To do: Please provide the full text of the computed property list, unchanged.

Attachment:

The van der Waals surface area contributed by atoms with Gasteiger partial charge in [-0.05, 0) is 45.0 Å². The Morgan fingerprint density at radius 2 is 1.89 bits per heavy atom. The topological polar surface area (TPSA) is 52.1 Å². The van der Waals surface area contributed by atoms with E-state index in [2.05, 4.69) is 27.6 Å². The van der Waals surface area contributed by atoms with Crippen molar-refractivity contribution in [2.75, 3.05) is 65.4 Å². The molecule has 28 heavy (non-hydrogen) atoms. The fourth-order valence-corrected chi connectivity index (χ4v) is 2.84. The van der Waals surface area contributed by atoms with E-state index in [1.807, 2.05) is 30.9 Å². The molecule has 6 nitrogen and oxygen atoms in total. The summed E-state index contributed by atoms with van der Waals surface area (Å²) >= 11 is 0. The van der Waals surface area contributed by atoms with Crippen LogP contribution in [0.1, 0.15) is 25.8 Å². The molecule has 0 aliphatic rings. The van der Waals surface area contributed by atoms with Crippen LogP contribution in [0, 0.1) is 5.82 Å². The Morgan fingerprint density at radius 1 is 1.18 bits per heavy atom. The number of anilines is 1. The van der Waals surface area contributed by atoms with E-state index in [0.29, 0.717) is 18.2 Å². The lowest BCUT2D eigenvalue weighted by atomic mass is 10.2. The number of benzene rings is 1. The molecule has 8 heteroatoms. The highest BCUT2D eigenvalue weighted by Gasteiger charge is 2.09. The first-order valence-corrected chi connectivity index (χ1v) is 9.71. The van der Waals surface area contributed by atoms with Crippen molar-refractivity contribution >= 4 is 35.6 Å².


The van der Waals surface area contributed by atoms with Gasteiger partial charge in [-0.05, 0) is 45.0 Å². The Morgan fingerprint density at radius 2 is 1.89 bits per heavy atom. The topological polar surface area (TPSA) is 52.1 Å². The van der Waals surface area contributed by atoms with E-state index in [2.05, 4.69) is 27.6 Å². The van der Waals surface area contributed by atoms with Crippen molar-refractivity contribution in [2.75, 3.05) is 65.4 Å². The molecule has 28 heavy (non-hydrogen) atoms. The fourth-order valence-corrected chi connectivity index (χ4v) is 2.84. The van der Waals surface area contributed by atoms with E-state index in [1.807, 2.05) is 30.9 Å². The molecule has 6 nitrogen and oxygen atoms in total. The summed E-state index contributed by atoms with van der Waals surface area (Å²) >= 11 is 0. The van der Waals surface area contributed by atoms with Crippen LogP contribution in [0.1, 0.15) is 25.8 Å². The molecule has 0 aliphatic rings. The van der Waals surface area contributed by atoms with Crippen LogP contribution in [0, 0.1) is 5.82 Å². The Morgan fingerprint density at radius 1 is 1.18 bits per heavy atom. The number of anilines is 1. The van der Waals surface area contributed by atoms with E-state index in [0.29, 0.717) is 18.2 Å². The lowest BCUT2D eigenvalue weighted by atomic mass is 10.2. The number of benzene rings is 1. The molecule has 8 heteroatoms. The highest BCUT2D eigenvalue weighted by Gasteiger charge is 2.09. The first-order valence-corrected chi connectivity index (χ1v) is 9.71. The van der Waals surface area contributed by atoms with Crippen molar-refractivity contribution >= 4 is 35.6 Å².